Washington considers its options in Venezuela. Washington isn’t quite beating the drums of war on Venezuela, but it’s at least banging the bongos of bluster. The U.S.-supported “coup” attempt by the Venezuelan opposition earlier this week appears to have fallen flat on its face, and in response Washington is doing perhaps what it does best: threatening to bring in in the big guns. U.S. Senator Lindsey Graham, for example, took to Twitter to question why U.S. aircraft carriers haven’t yet shown up off Venezuelan shores. (Open source ship-tracking tools show the USS Harry S. Truman and a logistics support ship heading east out of its home port in Norfolk, but they do not appear to have turned south yet.) On Wednesday and Thursday, U.S. Secretary of State Mike Pompeo said military action is possible if Venezuelan President Nicolas Maduro doesn’t step down. Also on Wednesday, the Washington Post published a well-sourced report about U.S. national security adviser John Bolton pressing the Pentagon for military options. And Fox News reported that the Pentagon gave Bolton and Pompeo what they wanted yesterday. But unnamed administration officials told Politico this morning that it’s really all for show in hopes of rattling Maduro and undermining his support among the Venezuelan military. We’re partial to this view. This isn’t to say the U.S. won’t ultimately try to resolve the situation by force, just that any attempt to do so won’t be rooted in major U.S. strategic concerns.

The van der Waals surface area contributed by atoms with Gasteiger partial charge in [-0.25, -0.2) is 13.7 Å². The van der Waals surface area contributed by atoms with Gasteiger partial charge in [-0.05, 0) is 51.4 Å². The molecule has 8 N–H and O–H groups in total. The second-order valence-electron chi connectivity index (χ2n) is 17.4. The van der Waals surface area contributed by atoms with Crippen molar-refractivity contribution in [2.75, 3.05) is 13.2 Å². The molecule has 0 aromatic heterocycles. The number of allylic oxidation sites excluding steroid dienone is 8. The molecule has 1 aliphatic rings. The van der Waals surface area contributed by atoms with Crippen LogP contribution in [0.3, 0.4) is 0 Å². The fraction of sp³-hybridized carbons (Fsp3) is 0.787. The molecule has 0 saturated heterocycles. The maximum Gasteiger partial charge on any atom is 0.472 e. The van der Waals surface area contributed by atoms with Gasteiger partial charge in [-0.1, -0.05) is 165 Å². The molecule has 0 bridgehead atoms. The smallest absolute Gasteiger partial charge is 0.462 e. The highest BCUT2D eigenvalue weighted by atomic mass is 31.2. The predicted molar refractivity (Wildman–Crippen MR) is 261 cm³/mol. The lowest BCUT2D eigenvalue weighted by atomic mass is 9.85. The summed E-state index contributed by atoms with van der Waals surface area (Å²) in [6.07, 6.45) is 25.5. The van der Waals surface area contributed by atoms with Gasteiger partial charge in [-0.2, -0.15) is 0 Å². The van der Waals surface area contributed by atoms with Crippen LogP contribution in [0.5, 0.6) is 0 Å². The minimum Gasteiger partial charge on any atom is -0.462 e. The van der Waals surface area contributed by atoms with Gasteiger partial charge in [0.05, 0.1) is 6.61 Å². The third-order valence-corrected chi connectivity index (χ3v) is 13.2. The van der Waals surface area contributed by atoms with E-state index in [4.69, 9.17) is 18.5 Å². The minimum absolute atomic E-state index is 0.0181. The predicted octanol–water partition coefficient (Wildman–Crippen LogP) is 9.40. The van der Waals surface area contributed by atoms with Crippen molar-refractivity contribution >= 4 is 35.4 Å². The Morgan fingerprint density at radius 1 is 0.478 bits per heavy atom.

Eurozone inflation and the next ECB president. Eurozone inflation in April climbed to an unexpectedly high 1.7 percent, the highest reading since November 2018, just days after eurozone growth came in slightly higher than expected (though still sluggish, at 0.4 percent). On its face, the data would seem to argue against more ultra-easy monetary policy, such as the introduction of a tiered deposit rate, which would reduce the cost for banks to store some of their excess cash at the European Central Bank. At the same time, inflation often experiences a bump around the Easter holiday, so the data doesn’t scream out for monetary tightening as hawkish northern central bankers like Bundesbank President Jens Weidmann might hope. On Thursday, Weidmann remarked that the ECB’s “exceptionally expansive monetary policy orientation” could not be permanent. Weidmann is considered to be among the candidates to become the next ECB president, and in an interview with Germany’s Handelsblatt newspaper released Friday, European Commission President Jean-Claude Juncker called Weidmann a “suitable” candidate for the job. Current ECB President Mario Draghi’s term ends on Oct. 31.